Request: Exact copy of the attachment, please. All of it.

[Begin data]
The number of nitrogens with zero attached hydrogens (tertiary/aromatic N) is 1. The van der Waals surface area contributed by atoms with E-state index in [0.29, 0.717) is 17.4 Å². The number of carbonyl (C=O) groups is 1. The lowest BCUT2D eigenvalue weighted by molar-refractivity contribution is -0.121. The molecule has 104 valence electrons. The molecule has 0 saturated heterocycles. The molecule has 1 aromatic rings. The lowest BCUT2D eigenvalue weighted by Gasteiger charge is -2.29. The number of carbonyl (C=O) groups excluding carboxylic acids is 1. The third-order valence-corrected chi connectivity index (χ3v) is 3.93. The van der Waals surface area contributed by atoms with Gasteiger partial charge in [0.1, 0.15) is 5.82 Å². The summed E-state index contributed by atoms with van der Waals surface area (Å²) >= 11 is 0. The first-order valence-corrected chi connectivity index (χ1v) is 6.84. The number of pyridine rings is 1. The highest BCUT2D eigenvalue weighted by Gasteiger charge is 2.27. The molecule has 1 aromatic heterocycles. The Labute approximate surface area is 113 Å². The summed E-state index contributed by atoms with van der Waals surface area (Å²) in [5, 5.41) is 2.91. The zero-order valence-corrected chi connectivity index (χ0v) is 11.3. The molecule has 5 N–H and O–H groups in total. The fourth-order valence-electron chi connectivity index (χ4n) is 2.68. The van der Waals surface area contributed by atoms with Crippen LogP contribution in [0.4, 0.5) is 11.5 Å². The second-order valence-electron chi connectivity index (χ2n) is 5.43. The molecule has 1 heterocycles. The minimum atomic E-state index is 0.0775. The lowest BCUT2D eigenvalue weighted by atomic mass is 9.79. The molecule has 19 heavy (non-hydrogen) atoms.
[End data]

The number of nitrogens with zero attached hydrogens (tertiary/aromatic N) is 1. The van der Waals surface area contributed by atoms with E-state index in [0.29, 0.717) is 17.4 Å². The number of carbonyl (C=O) groups is 1. The lowest BCUT2D eigenvalue weighted by molar-refractivity contribution is -0.121. The molecule has 104 valence electrons. The molecule has 0 saturated heterocycles. The molecule has 1 aromatic rings. The lowest BCUT2D eigenvalue weighted by Gasteiger charge is -2.29. The number of carbonyl (C=O) groups excluding carboxylic acids is 1. The third-order valence-corrected chi connectivity index (χ3v) is 3.93. The van der Waals surface area contributed by atoms with Gasteiger partial charge in [0.1, 0.15) is 5.82 Å². The summed E-state index contributed by atoms with van der Waals surface area (Å²) >= 11 is 0. The first-order valence-corrected chi connectivity index (χ1v) is 6.84. The number of pyridine rings is 1. The highest BCUT2D eigenvalue weighted by Gasteiger charge is 2.27. The molecule has 1 aromatic heterocycles. The Labute approximate surface area is 113 Å². The summed E-state index contributed by atoms with van der Waals surface area (Å²) in [5, 5.41) is 2.91. The zero-order valence-corrected chi connectivity index (χ0v) is 11.3. The molecule has 5 N–H and O–H groups in total. The fourth-order valence-electron chi connectivity index (χ4n) is 2.68. The van der Waals surface area contributed by atoms with Crippen LogP contribution in [0.4, 0.5) is 11.5 Å². The second-order valence-electron chi connectivity index (χ2n) is 5.43. The molecule has 1 heterocycles. The minimum atomic E-state index is 0.0775. The lowest BCUT2D eigenvalue weighted by atomic mass is 9.79. The molecule has 19 heavy (non-hydrogen) atoms.